The Other Alexandria: Running for the Bull Dogs – Marian Stanfield

The Other Alexandria: Running for the Bull Dogs – Marian Stanfield


A 1963 picture – from left to right: Marian Stanfield, Barbara Rice, Patricia Watson and Janet Elliott. They were all part of Parker-Gray High School Field and Track Team.


Some of Marian Stanfield’s medals that she received in Track and Field.

The early education of African Americans in Alexandria centered on reading, writing, arithmetic and recreation. Recreation in the school was mostly playing outside with classmates. These are typically the daily activities in the segregated schools from 1870 to 1919.

When Parker-Gray School started in 1920, as an elementary school, it gradually became a 12th grade high school in 1953. The curriculum expanded by offering high school courses and physical education.

For most of the students at Parker-Gray, it was the first time they participated in physical education in their school. To boost the spirit of the school’s athletic sports, they chose the Bull Dog as their mascot.

Marian Stanfied arrived at Parker-Gray High School in 1958 as a seventh grader. She loved running. In the eighth grade, she signed up for girls’ track and field under the supervision of Coach Adkins who was in charge of the girls’ track team. The eighth graders started training two to three days a week. She trained every day in the ninth grade. The girls’ track team started competing with other segregated schools in Virginia and in the District of Columbia.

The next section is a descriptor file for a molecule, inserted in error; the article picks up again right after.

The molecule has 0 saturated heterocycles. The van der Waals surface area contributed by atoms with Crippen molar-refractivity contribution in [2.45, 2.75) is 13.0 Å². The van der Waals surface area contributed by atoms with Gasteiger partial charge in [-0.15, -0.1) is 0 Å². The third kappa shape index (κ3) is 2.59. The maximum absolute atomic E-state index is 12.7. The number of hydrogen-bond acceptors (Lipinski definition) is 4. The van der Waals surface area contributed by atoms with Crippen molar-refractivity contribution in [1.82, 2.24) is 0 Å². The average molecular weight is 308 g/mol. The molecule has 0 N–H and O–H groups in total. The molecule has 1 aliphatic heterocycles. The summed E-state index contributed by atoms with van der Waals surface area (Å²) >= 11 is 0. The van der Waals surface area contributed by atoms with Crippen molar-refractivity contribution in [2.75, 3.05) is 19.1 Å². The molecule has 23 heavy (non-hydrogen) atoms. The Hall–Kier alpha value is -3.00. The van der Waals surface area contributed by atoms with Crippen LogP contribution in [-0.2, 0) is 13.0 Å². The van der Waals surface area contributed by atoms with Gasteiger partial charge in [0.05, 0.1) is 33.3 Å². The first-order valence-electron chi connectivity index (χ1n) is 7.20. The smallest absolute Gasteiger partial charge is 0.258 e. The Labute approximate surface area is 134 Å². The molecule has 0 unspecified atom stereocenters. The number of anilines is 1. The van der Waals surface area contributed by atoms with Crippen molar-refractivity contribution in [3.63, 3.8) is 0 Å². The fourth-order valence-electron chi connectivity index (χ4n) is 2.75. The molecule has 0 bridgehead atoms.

Marian was a sprinter and a long distance runner. Her decision to be a runner was influenced by her idol, Wilma Rudolph, who won three gold medals in track and field in the 1960 Olympics.

Marian enjoyed the feel of the wind on her face while passing her opponents on the track. She won a gold medal at the Amateur Athletic Union (AAU) that put the Bull Dogs of Parker-Gray on the map. She continued winning as a sprinter and long distance runner. She won more than 12 medals and trophies.

She also had great oratory skills. In her last year of high school in 1964, Virginia Association of Elks awarded Marian Stanfield a $500 scholarship for winning the oratorical contest.

She graduated from Parker-Gray High School and attended Tennessee State University where her idol, Wilma Rudolph attended.

After a short time in college, Marian returned to Alexandria, Va. where she began working for the telephone company. During her time at the telephone company, she continued to advance her education by taking college courses in business law. She retired from the telephone company in 1995.

Marian Stanfield was born in 1946 to Elisha and Susie Younger Stanfield. Her parents migrated to Alexandria from Halifax, Va. Marian’s siblings are Julious, Irene, Susie, Blanche, Frances, Leon, Elisha, Martha, Herbert and Willie. She has two daughters, Monica and Nakeeah.

From 1961 to 1964, Marian followed the footprints of Wilma Rudolph who had inspired many African American girls in track and field. Wilma was Marian’s role model and the Bull Dogs gave Marian energy and strength to compete in sports.

Char McCargo Bah is a published author, freelance writer, columnist, independent historian, genealogist and a Living Legend of Alexandria. She maintains two blogs, and